APV, Ghulam Hussein: When did the people of Gangjeong Village in Jeju Island start their struggle?

Jeju Island activist, Sung Hee: In 2007, the Republic of Korea military quietly sneaked into the village, without the knowledge of most villagers. As soon as the villagers realized the navy’s intention to build the naval base in their hometown, the villagers non-violently protested in whatever ways they could, including walking around Jeju Island in protest. A Jeju-born female member of the South Korean National Assembly held a 27-day hunger strike. There are about 1,900 villagers in Gangjeong Village and in a vote on August 20 that year, 94% voted in opposition to the construction of Jeju Naval Base.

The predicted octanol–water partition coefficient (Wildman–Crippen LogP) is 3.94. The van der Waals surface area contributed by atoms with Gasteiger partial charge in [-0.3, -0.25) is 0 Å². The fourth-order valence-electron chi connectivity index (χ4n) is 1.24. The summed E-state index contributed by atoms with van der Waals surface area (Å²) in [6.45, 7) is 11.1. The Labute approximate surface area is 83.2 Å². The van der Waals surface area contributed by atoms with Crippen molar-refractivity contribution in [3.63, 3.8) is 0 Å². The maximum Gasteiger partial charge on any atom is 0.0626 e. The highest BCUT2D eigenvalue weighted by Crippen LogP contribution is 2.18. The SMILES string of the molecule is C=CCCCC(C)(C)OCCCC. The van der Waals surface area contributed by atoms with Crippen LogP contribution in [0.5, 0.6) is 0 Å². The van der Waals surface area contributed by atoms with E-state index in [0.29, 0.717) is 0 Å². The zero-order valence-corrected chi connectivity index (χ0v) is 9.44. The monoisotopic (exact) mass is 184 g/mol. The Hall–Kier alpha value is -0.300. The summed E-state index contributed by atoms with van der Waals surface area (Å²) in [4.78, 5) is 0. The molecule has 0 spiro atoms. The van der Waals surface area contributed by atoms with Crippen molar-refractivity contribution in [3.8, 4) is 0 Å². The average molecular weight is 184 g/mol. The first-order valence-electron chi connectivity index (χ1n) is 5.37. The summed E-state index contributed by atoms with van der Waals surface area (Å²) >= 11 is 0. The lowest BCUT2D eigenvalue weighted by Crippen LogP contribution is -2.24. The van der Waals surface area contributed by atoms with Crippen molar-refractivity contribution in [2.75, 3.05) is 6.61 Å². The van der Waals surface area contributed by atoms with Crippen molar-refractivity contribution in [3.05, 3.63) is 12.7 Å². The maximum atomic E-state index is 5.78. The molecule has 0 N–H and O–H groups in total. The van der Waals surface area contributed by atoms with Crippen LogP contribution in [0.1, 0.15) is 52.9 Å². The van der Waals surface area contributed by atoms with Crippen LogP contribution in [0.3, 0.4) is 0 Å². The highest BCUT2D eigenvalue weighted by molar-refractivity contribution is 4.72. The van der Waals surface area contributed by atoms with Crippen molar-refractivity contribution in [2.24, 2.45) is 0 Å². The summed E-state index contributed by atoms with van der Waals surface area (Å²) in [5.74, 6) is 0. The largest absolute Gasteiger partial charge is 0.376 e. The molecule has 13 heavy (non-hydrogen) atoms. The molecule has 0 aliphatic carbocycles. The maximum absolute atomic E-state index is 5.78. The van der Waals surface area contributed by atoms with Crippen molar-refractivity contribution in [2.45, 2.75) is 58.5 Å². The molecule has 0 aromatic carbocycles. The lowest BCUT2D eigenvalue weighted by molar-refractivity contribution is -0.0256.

APV, Barath Khan: Have you met any resistance from the government authorities?

Jeju Island Activist, Paco: Since 2007, we’ve had more than 700 arrests, 500 court hearings, and so far, at least 28 persons have been sentenced to varying amounts of time in prison. Currently, we have a 22 year old girl on a six-month sentence in prison. Dr. Song Kang-Ho, whom you saw in the Al Jazeera video ‘A Call against Arms’, is in prison for the third time, this time since July 1st. A film critic is in prison for 18 months. The South Korean government does not merely consider us ordinary criminals, we are sentenced as criminals threatening national security.

APV, Barath Khan: Have the arrests and imprisonments dampened your struggle?